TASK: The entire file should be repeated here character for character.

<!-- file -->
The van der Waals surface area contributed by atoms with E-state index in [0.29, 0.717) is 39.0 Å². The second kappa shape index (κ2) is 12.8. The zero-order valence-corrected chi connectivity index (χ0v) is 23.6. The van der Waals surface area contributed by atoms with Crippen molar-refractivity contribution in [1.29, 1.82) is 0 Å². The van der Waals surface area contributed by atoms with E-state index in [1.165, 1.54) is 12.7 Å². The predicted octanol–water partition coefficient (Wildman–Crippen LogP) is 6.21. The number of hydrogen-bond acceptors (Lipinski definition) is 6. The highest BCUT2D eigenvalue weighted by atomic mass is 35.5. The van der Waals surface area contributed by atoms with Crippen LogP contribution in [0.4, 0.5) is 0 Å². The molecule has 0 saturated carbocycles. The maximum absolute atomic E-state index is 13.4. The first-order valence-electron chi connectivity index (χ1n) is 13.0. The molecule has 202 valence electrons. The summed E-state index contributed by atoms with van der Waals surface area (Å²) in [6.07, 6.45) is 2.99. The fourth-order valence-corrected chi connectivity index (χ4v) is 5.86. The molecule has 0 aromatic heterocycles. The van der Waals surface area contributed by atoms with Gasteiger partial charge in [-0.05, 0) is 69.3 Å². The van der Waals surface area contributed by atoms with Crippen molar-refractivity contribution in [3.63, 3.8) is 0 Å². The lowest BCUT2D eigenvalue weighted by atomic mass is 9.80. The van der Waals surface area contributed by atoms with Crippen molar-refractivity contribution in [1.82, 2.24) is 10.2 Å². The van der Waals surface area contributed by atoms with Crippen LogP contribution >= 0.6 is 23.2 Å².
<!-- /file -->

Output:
The van der Waals surface area contributed by atoms with E-state index in [0.29, 0.717) is 39.0 Å². The second kappa shape index (κ2) is 12.8. The zero-order valence-corrected chi connectivity index (χ0v) is 23.6. The van der Waals surface area contributed by atoms with Crippen molar-refractivity contribution in [1.29, 1.82) is 0 Å². The van der Waals surface area contributed by atoms with E-state index in [1.165, 1.54) is 12.7 Å². The predicted octanol–water partition coefficient (Wildman–Crippen LogP) is 6.21. The number of hydrogen-bond acceptors (Lipinski definition) is 6. The highest BCUT2D eigenvalue weighted by atomic mass is 35.5. The van der Waals surface area contributed by atoms with Crippen LogP contribution in [0.4, 0.5) is 0 Å². The molecule has 0 saturated carbocycles. The maximum absolute atomic E-state index is 13.4. The first-order valence-electron chi connectivity index (χ1n) is 13.0. The molecule has 202 valence electrons. The summed E-state index contributed by atoms with van der Waals surface area (Å²) in [6.07, 6.45) is 2.99. The fourth-order valence-corrected chi connectivity index (χ4v) is 5.86. The molecule has 0 aromatic heterocycles. The van der Waals surface area contributed by atoms with Gasteiger partial charge in [-0.05, 0) is 69.3 Å². The van der Waals surface area contributed by atoms with Crippen molar-refractivity contribution in [3.63, 3.8) is 0 Å². The lowest BCUT2D eigenvalue weighted by atomic mass is 9.80. The van der Waals surface area contributed by atoms with Crippen molar-refractivity contribution in [1.82, 2.24) is 10.2 Å². The van der Waals surface area contributed by atoms with Crippen LogP contribution >= 0.6 is 23.2 Å².